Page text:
Dr Niteesh Choudhry Highlights How HDHPs Can Benefit From VBID

There are desirable and undesirable effects of high-deductible health plans, and the use of value-based insurance design may mitigate adverse effects of these plans, explained Niteesh Choudhry, MD, PhD, associate professor of medicine at Harvard Medical School.

There are desirable and undesirable effects of high-deductible health plans, and the use of value-based insurance design may mitigate adverse effects of these plans, explained Niteesh Choudhry, MD, PhD, associate professor of medicine at Harvard Medical School.

Transcript (slightly modified)

What do we know so far about how high-deductible health plans affect adherence?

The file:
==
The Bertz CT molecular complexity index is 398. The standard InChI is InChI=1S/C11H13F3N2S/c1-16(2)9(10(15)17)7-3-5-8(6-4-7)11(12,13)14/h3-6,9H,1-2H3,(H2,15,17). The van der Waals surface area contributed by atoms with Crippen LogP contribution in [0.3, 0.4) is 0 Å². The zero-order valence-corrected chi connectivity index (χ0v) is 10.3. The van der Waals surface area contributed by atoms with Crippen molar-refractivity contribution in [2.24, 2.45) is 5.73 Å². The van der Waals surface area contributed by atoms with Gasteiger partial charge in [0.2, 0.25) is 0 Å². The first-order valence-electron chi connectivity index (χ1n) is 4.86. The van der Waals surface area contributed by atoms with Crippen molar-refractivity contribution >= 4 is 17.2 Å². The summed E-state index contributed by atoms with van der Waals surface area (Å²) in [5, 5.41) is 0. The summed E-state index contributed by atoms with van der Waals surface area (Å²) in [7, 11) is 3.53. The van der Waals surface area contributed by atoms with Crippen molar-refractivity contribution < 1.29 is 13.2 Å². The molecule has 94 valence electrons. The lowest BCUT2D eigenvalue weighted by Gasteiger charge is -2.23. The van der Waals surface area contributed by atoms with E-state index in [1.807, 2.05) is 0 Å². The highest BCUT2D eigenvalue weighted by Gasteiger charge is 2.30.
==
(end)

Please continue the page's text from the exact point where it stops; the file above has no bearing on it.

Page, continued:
So there’s an evolving literature now about high-deductible health plans (HDHPs) and medications. And so the literature is a little bit mixed, but what we know so far is that HDHPs tend to make people shift away from expensive medications to lower-cost medications like generics, which in many cases may be perfectly appropriate. And so that is a very desirable result of a HDHP.

Emerging data from our group is suggesting that the introduction of a HDHP or somebody transitioning to a HDHP also leads to the reduction in the use of essential medications—medications for heart disease, and diabetes, and high cholesterol—and those would be considered adverse effects or things that we would not want HDHPs to do. The magnitude of the effects is actually relatively large, 4-6 percentage points, and those normally translate, especially for evidence-based medications, to clinically meaningful impacts.

So that’s an example of the role of where value-based insurance design for these medications may fit with a HDHP as a method to mitigate the adverse effects of the plans themselves.